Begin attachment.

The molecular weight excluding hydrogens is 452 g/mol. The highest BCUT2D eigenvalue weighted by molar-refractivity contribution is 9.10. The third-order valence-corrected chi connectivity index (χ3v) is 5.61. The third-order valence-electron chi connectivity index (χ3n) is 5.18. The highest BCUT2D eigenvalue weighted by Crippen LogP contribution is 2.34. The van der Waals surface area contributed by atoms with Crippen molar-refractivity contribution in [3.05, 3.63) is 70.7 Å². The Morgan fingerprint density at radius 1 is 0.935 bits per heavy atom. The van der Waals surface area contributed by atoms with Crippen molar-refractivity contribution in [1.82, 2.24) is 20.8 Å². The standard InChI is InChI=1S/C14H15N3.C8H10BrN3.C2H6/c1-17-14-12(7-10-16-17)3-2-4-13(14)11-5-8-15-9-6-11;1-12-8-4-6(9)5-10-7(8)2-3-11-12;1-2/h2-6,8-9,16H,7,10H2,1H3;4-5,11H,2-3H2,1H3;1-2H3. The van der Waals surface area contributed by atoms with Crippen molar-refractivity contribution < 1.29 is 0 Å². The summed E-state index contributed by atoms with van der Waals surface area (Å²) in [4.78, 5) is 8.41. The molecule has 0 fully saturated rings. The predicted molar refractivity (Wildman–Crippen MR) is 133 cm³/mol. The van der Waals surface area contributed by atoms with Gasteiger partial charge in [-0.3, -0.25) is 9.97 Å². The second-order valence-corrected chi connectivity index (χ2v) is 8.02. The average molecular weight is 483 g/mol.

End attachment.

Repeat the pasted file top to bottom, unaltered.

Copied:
The molecular weight excluding hydrogens is 452 g/mol. The highest BCUT2D eigenvalue weighted by molar-refractivity contribution is 9.10. The third-order valence-corrected chi connectivity index (χ3v) is 5.61. The third-order valence-electron chi connectivity index (χ3n) is 5.18. The highest BCUT2D eigenvalue weighted by Crippen LogP contribution is 2.34. The van der Waals surface area contributed by atoms with Crippen molar-refractivity contribution in [3.05, 3.63) is 70.7 Å². The Morgan fingerprint density at radius 1 is 0.935 bits per heavy atom. The van der Waals surface area contributed by atoms with Crippen molar-refractivity contribution in [1.82, 2.24) is 20.8 Å². The standard InChI is InChI=1S/C14H15N3.C8H10BrN3.C2H6/c1-17-14-12(7-10-16-17)3-2-4-13(14)11-5-8-15-9-6-11;1-12-8-4-6(9)5-10-7(8)2-3-11-12;1-2/h2-6,8-9,16H,7,10H2,1H3;4-5,11H,2-3H2,1H3;1-2H3. The van der Waals surface area contributed by atoms with Crippen molar-refractivity contribution < 1.29 is 0 Å². The summed E-state index contributed by atoms with van der Waals surface area (Å²) in [4.78, 5) is 8.41. The molecule has 0 fully saturated rings. The predicted molar refractivity (Wildman–Crippen MR) is 133 cm³/mol. The van der Waals surface area contributed by atoms with Gasteiger partial charge in [-0.3, -0.25) is 9.97 Å². The second-order valence-corrected chi connectivity index (χ2v) is 8.02. The average molecular weight is 483 g/mol.